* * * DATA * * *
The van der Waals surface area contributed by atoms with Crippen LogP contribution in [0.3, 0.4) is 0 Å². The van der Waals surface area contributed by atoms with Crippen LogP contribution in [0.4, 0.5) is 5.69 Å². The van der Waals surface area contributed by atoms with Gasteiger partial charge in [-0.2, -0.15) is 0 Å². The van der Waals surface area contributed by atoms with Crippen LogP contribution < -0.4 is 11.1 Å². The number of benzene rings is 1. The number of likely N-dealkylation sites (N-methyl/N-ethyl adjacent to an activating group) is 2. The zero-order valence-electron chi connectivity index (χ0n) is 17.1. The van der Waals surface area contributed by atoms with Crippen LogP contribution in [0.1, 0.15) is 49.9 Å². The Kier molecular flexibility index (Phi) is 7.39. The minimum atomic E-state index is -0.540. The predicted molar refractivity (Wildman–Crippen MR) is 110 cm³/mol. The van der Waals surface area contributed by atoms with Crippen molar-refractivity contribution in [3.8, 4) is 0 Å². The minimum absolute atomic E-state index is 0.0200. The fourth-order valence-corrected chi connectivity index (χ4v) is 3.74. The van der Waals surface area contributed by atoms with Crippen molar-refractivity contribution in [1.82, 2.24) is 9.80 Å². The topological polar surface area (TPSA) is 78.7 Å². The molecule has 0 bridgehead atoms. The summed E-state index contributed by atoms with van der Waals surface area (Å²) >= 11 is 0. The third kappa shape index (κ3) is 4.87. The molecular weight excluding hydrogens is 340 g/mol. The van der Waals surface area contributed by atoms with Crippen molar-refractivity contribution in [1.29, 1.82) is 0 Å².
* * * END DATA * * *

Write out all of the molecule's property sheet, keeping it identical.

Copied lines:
The van der Waals surface area contributed by atoms with Crippen LogP contribution in [0.3, 0.4) is 0 Å². The van der Waals surface area contributed by atoms with Crippen LogP contribution in [0.4, 0.5) is 5.69 Å². The van der Waals surface area contributed by atoms with Gasteiger partial charge in [-0.2, -0.15) is 0 Å². The van der Waals surface area contributed by atoms with Crippen LogP contribution < -0.4 is 11.1 Å². The number of benzene rings is 1. The number of likely N-dealkylation sites (N-methyl/N-ethyl adjacent to an activating group) is 2. The zero-order valence-electron chi connectivity index (χ0n) is 17.1. The van der Waals surface area contributed by atoms with Crippen LogP contribution in [0.1, 0.15) is 49.9 Å². The Kier molecular flexibility index (Phi) is 7.39. The minimum atomic E-state index is -0.540. The predicted molar refractivity (Wildman–Crippen MR) is 110 cm³/mol. The van der Waals surface area contributed by atoms with Crippen molar-refractivity contribution in [3.8, 4) is 0 Å². The minimum absolute atomic E-state index is 0.0200. The fourth-order valence-corrected chi connectivity index (χ4v) is 3.74. The van der Waals surface area contributed by atoms with Crippen molar-refractivity contribution in [1.82, 2.24) is 9.80 Å². The topological polar surface area (TPSA) is 78.7 Å². The molecule has 0 bridgehead atoms. The summed E-state index contributed by atoms with van der Waals surface area (Å²) >= 11 is 0. The third kappa shape index (κ3) is 4.87. The molecular weight excluding hydrogens is 340 g/mol. The van der Waals surface area contributed by atoms with Crippen molar-refractivity contribution in [1.29, 1.82) is 0 Å².